A man who conspired with others to control construction businesses that received hundreds of millions of dollars in federal government contracts was sentenced in federal court for defrauding the government with respect to contracts set aside for service-disabled veterans and certified minorities.
“This contractor not only defrauded the government but cheated to get contracts that should have gone to firms led by disabled veterans and minority owners,” said U.S. Attorney Teresa Moore. “His greed and deception allowed him to enrich himself at the expense of disabled veterans and minority owners. After forfeiting more than $5.5 million to the government and being sent to prison, he has learned the hard way that crime doesn’t pay.”
Matthew C. McPherson, 45, of Olathe, Kansas, was sentenced by U.S. District Judge Roseann Ketchmark to two years and four months in federal prison without parole. McPherson also has forfeited to the government $5,516,786, which represents his share of the fraud proceeds.
“This outcome demonstrates the commitment of the Department of Defense Office of Inspector General, Defense Criminal Investigative Service (DCIS) and our law enforcement partners to protect the integrity of the DoD procurement process and the Small Business Administration set-aside programs intended to help smaller and/or disadvantaged businesses,” said Special Agent in Charge Michael C. Mentavlos, DCIS Southwest Field Office. “We will continue to aggressively investigate and hold those accountable that take advantage of the U.S. government and taxpayer.”
“The sentencing sends a clear message that contractors unjustly enriching themselves at the expense of our nation’s veterans will not be tolerated,” said Acting Special Agent in Charge Gavin McClaren with the VA Office of Inspector General’s Central Field Office. “We thank the U.S. Attorney’s Office and our outstanding law enforcement partners for their efforts in this joint investigation.”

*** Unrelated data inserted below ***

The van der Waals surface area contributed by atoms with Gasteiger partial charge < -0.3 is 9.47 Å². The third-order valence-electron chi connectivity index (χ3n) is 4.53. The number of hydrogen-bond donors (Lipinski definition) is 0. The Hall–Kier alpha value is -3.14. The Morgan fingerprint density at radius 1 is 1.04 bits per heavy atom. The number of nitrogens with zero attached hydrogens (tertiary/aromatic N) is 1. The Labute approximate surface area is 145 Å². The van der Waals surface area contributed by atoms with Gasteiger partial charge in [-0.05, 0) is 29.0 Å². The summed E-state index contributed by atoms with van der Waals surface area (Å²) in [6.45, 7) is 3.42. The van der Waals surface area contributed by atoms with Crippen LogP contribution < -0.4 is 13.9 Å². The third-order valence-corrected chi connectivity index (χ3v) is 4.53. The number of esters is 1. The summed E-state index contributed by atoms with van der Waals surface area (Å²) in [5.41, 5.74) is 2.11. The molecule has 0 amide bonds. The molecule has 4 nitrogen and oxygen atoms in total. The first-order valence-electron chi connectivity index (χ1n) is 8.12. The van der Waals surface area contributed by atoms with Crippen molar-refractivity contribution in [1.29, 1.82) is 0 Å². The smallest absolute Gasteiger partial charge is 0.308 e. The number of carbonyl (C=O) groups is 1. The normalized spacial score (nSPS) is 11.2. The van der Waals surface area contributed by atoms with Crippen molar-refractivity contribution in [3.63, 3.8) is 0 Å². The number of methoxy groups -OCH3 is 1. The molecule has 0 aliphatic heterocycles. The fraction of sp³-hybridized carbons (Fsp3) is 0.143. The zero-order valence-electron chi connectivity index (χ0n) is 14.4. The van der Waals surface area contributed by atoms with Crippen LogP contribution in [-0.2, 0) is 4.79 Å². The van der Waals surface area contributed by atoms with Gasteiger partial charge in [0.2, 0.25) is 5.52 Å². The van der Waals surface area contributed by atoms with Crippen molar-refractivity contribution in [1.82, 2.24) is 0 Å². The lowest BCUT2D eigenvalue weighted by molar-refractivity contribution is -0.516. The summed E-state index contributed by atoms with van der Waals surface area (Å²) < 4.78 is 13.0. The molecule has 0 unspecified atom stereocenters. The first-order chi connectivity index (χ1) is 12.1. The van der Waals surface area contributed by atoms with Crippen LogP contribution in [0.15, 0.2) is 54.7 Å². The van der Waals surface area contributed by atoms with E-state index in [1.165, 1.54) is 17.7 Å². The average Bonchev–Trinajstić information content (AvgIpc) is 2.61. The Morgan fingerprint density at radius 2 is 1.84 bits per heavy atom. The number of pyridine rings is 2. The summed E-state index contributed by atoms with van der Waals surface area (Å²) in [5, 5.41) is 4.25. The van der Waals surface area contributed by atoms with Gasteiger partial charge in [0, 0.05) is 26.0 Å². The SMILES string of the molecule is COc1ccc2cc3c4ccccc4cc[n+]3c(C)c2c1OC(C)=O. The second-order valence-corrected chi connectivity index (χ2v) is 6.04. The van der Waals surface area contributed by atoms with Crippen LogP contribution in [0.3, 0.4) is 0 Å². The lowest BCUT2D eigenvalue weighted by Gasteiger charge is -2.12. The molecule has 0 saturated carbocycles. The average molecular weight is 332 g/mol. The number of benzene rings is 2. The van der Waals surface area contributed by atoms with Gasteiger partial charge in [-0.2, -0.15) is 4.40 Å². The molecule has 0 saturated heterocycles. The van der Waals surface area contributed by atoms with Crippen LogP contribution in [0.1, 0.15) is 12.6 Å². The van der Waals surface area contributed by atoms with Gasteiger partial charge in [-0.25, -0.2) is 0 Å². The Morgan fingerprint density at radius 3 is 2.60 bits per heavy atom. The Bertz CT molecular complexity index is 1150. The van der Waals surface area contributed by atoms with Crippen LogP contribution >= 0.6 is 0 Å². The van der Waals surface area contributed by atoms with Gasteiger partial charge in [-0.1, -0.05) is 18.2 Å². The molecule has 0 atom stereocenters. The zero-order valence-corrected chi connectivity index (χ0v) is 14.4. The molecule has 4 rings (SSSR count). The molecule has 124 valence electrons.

“McPherson’s sentence sends a strong message that IRS-Criminal Investigation and its federal partners are committed to leveling the playing field when federal contracts are involved,” said IRS-CI Special Agent in Charge Tyler Hatcher, St. Louis Field Office. “The government established unique programs designed to help small disadvantaged businesses gain a foothold in the awarding of government contracts. McPherson lied about being qualified for these contracts and used nominees to further his crime.” Hatcher added, “These crimes have a significant negative impact on small disadvantaged businesses.”
On June 3, 2019, McPherson pleaded guilty to one count of conspiracy to commit wire fraud and major program fraud. McPherson admitted that he participated in a conspiracy from September 2009 to March 2018 to obtain contracts set aside by the federal government for award to small businesses owned and controlled by veterans, service-disabled veterans, and certified minorities. McPherson, who is neither a certified minority nor a veteran, was the owner of an established construction company in Topeka, Kan. (identified in court documents as Business C) that was not entitled to compete for those federal contracts.